By contrast, the court in Ariosa (US) concluded that the alleged patent in was not directed to patentable subject matter. Circuit Judge Reyna applied the test in Mayo Collaborative Services v Prometheus Laboratories,[18] which required it to determine whether the claims were directed to patent-ineligible content and, if so, whether the elements of each claim both individually and as an ordered combination had transformed the claim into a patent-eligible application.[19] Applying the test, it held that the claims were directed to a naturally occurring phenomenon and were therefore patent-ineligible concepts.[20] Further, there was no inventive concept that could then transform the cffDNA from natural phenomenon into patentable invention.[21]  

It is worth noting, however, that though Circuit Judge Linn agreed with Circuit Judge Reyna, the former did so on the basis that his Honour felt bound by the decision in Mayo. His Honour otherwise saw:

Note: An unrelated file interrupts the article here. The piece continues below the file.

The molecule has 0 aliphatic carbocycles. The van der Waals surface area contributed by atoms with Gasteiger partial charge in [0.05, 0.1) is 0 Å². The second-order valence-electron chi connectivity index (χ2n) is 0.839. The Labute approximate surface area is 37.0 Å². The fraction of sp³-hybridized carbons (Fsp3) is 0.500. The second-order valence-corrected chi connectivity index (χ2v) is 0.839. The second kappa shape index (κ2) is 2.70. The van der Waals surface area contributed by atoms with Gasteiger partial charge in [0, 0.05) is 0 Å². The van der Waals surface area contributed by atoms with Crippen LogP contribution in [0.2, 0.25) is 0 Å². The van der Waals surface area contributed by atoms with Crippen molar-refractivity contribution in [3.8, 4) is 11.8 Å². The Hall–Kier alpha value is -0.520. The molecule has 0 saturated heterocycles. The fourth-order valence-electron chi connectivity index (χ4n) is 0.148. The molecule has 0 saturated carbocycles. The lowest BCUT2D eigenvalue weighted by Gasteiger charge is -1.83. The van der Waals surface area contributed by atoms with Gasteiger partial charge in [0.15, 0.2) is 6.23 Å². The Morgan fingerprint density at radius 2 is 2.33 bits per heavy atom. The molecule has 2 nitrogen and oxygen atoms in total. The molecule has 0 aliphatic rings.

“no reason, in policy or statute, why this breakthrough invention should be deemed patent ineligible”.[22] 

Infringement

Ariosa’s challenge to infringement was limited to the primary judge’s finding in relation to the ‘send out’ model for obtaining results from the Harmony Test. The send out model was used prior to Ariosa’s licensees (Sonic and Clinical Laboratories) performing the test in Australia themselves, and it involved collecting blood samples from pregnant women in Australia and sending those samples to Ariosa in the US. Ariosa would then conduct the Harmony Test in the US and provide the results, in the form of a report made available by a file sharing platform, to Sonic and Clinical Laboratories in Australia.

The question of infringement turned on whether the results from the test amounted to a ‘product’ resulting from use of a patented method, and therefore amounted to an “exploitation” of the claimed invention under the Patents Act 1990 (Cth) (Act).